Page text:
1000km semi-cama and more...

Trip Start Nov 15, 2006
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Trip End Ongoing


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Flag of Chile  ,
Friday, April 6, 2007

After a luxurious (huge reclining seats, snacks, videos) overnight bus ride of a 1000km or so, we arrive in Puerto Montt, a fairly nasty port town. Luckily, there was a bus waiting to take us to the island of Chiloe , a place considered culturally unique in Chile due to its relative isolation from the mainland. Traditionally rebels, the people of Chiloe were the last people to surrender to the Spanish Crown in 1826.
 
After passing through a landscape which through the foggy bus window appeared green, hilly and windswept, we arrived in the town of Ancud . Our cheap little B&B had a great view over to the harbour and was run by a very businesslike but humorous elderly lady and her downtrodden bachelor son.
 
Lunch of incredibly fresh, tasty salmon and hake followed at a busy wee restaurant which seated perhaps 15 people at any one time. Wandered around the coast, the beach and the old fort, all the while being barked at by packs of stray mongrels. Some gypsy-type caravans and tents were the only spot of colour in an otherwise greyish town.
 
Arriving in Castro the next day (the principal town of the island) was a more colourful experience, with clear skies, and water reflecting the multi-coloured wooden stilt houses (palafitos, see photo) and fishing boats at the entrance to the town.
 
A tip from our guidebook led us to a family-run hospedaje where we were greeted warmly by Roxsana at the door of her little wooden house which was kind of like a tardis (for Doctor Who fans), much bigger on the inside than it appeared from the outside. Cosy little place with a narrow staircase and the constant danger of Ed head-butting the light bulb in our room.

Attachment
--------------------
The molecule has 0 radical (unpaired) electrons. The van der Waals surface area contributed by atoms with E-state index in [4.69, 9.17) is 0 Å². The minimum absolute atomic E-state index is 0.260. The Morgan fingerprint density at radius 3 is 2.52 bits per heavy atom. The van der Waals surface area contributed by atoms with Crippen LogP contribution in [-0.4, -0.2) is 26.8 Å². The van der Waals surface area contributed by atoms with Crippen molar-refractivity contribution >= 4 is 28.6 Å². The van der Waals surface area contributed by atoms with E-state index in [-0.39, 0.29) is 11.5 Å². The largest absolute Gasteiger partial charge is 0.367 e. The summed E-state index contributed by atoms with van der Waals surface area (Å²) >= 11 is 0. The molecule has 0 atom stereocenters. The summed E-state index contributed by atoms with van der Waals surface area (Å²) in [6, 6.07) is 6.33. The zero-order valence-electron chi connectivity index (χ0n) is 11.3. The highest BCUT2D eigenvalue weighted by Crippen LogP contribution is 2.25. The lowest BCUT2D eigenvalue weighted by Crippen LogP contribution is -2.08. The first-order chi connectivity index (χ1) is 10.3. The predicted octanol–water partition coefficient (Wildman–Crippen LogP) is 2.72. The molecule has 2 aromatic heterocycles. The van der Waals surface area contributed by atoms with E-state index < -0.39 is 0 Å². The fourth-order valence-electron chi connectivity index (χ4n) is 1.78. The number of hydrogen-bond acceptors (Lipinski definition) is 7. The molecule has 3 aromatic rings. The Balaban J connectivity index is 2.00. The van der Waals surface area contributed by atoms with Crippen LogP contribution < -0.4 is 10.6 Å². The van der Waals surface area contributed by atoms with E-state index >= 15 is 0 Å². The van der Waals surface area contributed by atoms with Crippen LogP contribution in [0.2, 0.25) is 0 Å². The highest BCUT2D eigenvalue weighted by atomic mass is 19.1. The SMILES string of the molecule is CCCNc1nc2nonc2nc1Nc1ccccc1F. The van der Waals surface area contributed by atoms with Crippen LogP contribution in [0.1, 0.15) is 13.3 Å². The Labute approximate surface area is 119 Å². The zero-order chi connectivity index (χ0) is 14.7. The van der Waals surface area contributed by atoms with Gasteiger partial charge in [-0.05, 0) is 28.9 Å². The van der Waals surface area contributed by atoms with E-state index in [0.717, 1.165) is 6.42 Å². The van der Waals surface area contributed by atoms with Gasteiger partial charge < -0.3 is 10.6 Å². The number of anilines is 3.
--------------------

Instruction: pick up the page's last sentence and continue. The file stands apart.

Asked for a lunch recommendation and Roxsana invited us into her dining room where we quickly recovered some Spanish conversational skills to get us through the lunch with her husband, father - Luis and Victor, a friend from Santiago . Our mouths water even now thinking about that lunch; seafood soup, then giant mussels stuffed with tomato, cheese and herbs secured with a wire that Anna never could remove. Luckily Luis was on hand to help out. Our wine glasses were refilled several times while we chatted about work and travel and devoured the next course of salmon and rice, finished off with a homemade strawberry desert.
 
Pottered around the markets where we bought the alpaca wool patterned caps with ear flaps which figure in most of our photos from now on. A brief, cold boat ride in the harbour took us as close to four sea lions sunning themselves on a buoy as we ever want to get. They are kind of cute, in a fierce-looking way but smell a lot like fish-flavoured cat food x 10.
 
That evening, drinking pisco sour (a type of grape brandy from the north of Chile served with lemon juice ) with our hosts, Victor tells us about his tour to Europe in which he seemed to have seen as many of the worlds great museums and art galleries in 30 days as it took us 5 years to see. He threw his arms in the air as he described the trip as a "un baņo de cultura, un ducha de cultura!" (a bath of culture, a shower of culture!). This phrase had us giggling and became a permanent addition to our Spanish phrase collection.
 
Before leaving Chiloe for Puerto Montt, we visited a quaint fishing village called Chonchi with wooden mansions in decaying at various rates. A typically Chloean church of bright blue corrugated iron featured in the town (see photo), almost rivalling the corrugated iron mauve and orange cathedral in Castro for assaulting the eyeballs. A return to Puerto Montt confirmed our original impression of this town as miserable and nasty.
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